Monday, 24 January 2011

One Tough Bastard



ONE TOUGH BASTARD (1996)

Directed by: Kurt Wimmer
Written by: Steven Selling
Starring: Brian Bozworth, Bruce Payne, Dejuan Guy, Jeff Kobar

While the film contains its fair share of violence and revenge fueled action, One Tough Bastard doesn't quite live up to that awesome title. A title any action film should embrace and exploit to its maximum potential. One Tough Bastard certainly starts with a bang, John North's (Bozworth) family violently slain by Marcus (Kobar), a sleaze-bag working for corrupt cop Savak (Payne). North's family unfortunately happen to stumble across an arms deal that Marcus is in the middle of, on the behalf of Savak, and are thus dispatched accordingly. Predictably and following action movie standard, North goes on a one man rampage to get the killers.



Unfortunately, after the initial 20 minutes or so it never really feels like a rampage. In fact, One Tough Bastard never feels like just one film. Swaying from action, to drama, to even exploitation on occasion, One Tough Bastard is all over the place. As well as the man out for revenge plot, the film throws in a sub plot about a kid Bozworth makes friends with and has to set on the right track. No goody two shoes, cutesy kid but a foul mouthed, drug dealing, gun toting 12 year old. He's actually well played by the young Dejaun Guy but his introduction and scenes with Bozworth just drag everything down somewhat. It's certainly a noble attempt to introduce more character into a cliched action film, and their scenes are well acted, but too much time is taken up with their drama when Bozworth should be getting down to being One Tough Bastard.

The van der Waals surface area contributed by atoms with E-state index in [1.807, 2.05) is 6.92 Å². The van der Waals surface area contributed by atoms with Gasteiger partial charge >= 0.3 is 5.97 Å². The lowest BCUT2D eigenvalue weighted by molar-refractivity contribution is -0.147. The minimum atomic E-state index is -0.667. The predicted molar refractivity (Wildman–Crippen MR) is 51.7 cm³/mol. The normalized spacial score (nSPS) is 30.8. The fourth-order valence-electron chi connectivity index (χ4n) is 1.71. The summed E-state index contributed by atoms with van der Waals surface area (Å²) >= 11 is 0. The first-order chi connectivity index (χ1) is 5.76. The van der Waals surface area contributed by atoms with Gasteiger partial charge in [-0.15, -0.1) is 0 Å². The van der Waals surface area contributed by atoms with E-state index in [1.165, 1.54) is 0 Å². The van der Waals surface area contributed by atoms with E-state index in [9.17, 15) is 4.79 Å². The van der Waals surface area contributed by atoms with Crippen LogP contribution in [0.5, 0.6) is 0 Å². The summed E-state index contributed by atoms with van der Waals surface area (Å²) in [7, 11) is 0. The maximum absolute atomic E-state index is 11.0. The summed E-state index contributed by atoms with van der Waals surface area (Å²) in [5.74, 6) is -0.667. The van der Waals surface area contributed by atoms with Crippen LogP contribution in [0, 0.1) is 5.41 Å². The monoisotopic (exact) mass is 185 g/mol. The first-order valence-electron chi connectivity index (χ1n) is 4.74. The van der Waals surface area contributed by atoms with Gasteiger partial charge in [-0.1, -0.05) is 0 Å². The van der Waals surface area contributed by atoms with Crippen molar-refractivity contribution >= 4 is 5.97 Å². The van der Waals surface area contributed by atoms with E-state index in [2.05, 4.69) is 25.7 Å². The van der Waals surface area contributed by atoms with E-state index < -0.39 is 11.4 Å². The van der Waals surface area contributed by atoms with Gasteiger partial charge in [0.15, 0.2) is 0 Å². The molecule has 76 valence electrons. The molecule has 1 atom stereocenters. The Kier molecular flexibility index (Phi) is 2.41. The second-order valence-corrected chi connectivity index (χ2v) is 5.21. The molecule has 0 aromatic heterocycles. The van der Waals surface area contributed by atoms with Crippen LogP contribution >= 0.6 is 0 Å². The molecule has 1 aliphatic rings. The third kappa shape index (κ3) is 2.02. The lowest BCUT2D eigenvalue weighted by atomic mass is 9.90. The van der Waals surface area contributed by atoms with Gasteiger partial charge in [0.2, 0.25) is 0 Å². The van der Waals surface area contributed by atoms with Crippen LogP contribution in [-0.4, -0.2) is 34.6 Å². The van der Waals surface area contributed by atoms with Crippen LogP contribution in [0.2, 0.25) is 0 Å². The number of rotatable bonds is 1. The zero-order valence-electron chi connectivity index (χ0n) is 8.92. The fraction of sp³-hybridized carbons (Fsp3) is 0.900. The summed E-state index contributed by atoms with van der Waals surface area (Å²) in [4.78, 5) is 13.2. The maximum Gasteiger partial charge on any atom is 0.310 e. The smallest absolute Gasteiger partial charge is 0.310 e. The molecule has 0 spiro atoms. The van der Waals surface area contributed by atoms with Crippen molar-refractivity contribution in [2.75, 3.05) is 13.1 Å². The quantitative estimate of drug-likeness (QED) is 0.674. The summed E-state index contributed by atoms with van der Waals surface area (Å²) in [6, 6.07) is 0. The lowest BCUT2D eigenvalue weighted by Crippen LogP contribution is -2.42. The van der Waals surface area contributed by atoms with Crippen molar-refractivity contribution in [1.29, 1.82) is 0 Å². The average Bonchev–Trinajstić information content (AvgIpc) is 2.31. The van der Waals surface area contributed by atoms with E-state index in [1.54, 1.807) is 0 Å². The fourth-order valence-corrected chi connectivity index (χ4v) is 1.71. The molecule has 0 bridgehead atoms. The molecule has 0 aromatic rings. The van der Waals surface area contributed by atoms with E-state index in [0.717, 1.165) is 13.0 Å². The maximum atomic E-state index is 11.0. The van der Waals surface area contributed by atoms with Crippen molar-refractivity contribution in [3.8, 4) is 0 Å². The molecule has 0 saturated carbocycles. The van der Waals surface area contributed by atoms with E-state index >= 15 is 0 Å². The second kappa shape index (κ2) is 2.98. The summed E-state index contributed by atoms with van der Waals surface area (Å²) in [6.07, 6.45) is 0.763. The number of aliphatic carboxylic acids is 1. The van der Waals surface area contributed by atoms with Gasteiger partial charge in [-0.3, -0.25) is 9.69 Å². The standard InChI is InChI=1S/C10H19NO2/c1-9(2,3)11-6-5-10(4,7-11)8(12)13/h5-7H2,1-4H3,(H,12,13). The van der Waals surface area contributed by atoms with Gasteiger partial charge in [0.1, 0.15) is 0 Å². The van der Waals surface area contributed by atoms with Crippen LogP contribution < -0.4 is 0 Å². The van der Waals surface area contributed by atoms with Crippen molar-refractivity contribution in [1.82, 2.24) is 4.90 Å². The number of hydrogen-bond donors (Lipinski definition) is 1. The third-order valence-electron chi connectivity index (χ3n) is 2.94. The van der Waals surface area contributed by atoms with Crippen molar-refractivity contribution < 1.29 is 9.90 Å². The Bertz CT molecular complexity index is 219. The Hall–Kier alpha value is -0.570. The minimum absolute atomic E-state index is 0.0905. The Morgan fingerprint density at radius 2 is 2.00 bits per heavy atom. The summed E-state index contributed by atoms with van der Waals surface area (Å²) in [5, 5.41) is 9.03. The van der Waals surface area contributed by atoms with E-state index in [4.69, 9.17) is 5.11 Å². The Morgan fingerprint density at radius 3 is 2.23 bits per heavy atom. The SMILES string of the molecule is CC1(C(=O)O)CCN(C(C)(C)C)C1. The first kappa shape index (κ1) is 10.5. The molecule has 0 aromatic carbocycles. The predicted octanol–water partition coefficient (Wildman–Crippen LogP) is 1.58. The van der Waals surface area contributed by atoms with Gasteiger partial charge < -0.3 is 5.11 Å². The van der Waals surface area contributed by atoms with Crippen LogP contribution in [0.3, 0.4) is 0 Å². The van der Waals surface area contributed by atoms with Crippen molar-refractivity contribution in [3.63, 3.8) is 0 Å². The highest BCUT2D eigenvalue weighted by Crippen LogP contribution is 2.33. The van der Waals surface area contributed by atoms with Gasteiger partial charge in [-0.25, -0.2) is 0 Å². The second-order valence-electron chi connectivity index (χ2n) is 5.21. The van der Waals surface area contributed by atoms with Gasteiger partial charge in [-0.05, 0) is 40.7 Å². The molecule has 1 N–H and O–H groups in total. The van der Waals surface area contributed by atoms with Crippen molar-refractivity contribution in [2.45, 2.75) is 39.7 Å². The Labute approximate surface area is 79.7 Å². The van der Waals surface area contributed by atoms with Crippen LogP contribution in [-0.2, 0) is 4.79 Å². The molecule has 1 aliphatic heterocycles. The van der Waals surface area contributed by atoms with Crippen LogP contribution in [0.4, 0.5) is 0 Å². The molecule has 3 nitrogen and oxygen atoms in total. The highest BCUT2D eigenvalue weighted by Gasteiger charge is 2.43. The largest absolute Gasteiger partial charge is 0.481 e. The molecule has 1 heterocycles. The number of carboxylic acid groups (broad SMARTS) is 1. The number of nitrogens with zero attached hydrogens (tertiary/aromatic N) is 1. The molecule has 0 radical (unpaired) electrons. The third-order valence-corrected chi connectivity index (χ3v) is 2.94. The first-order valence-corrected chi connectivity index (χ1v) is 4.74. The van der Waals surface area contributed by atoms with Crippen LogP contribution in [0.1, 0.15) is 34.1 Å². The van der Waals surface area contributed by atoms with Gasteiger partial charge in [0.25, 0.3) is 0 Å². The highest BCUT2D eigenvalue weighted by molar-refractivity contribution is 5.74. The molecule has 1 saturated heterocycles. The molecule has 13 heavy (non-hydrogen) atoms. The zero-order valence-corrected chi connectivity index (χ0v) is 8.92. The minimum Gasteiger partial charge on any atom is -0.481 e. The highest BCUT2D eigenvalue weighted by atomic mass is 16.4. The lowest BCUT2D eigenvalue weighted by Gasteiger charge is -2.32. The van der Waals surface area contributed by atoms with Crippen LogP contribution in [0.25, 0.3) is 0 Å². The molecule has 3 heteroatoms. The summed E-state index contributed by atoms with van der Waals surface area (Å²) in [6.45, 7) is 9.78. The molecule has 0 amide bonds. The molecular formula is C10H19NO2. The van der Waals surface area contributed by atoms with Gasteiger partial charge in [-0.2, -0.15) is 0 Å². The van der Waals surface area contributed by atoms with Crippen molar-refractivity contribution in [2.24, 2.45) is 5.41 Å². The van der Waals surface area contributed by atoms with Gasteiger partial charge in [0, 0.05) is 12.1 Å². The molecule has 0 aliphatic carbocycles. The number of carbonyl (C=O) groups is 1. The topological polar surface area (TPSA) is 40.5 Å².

Still, the bad guys are pretty cool, if completely over-the-top and looking like they walked in from some other movie. Ok, so Jeff Kobar is your typical sleazy action bad guy (and pretty good too) but Bruce Payne is all out barmy. Complete with 80s rocker hairstyle and two nose rings we are supposed to believe he is some kind of awesome FBI agent. What!? Since when could they walk around with massive hair, piercings and ridiculous suits. To be fair, Payne is actually pretty good, brings requisite menace and throws around his dialogue like he's chewing his way through a hard-boiled detective novel. They just should have given him a different appearance to be taken seriously.



What action there is, is shot and cut well but seems to always promise more and bigger set-pieces which never arrive. This being an early directorial effort from Kurt Wimmer (he of the awesome Equilibrium and the not so awesome Ultraviolet), his style is already evident despite the bland look of the film, with scenes shot and cut for taughtness and his actors all delivering performances of a better standard than usually found in a direct-to-video actioner. Even MC Hammer isn't that bad in his couple scenes as a drug kingpin. Oh yeah, MC Hammer is in this film. What the!!??

While it's not a complete disaster and even pretty good in places, One Tough Bastard is just too all over the place to be fully satisfying for action fans. It see-saws wildly between drama, over-the-top weirdness and violent exploitation (with several kids getting gunned down during the running time) meaning there were probably too many cooks involved in the making of it. And for a film called One Tough Bastard there should have been at least one scene of the hero tooling up with weapons (he is a soldier after all) and going after a never ending supply of useless goons.


3 comments:

Direct to Video Connoisseur said...

I agree, this was a disappointment to me as well, especially due to the lack of action. Another issue I had was how Bruce Payne affected a New York accent. This seems to happen a lot, and it irks me every time. Why not have Payne go with his natural voice? It sounds so much better.

drive2 said...

yeah, wanted to see this for ages and was disappointed. not bad but not what i expected. has Payne ever used his real voice??...

phil said...

I thought this movie was awesome. It made me a fan of Brian Bosworth and Bruce Payne. Jeff Kober was also good. Others have some criticism, but i really liked it.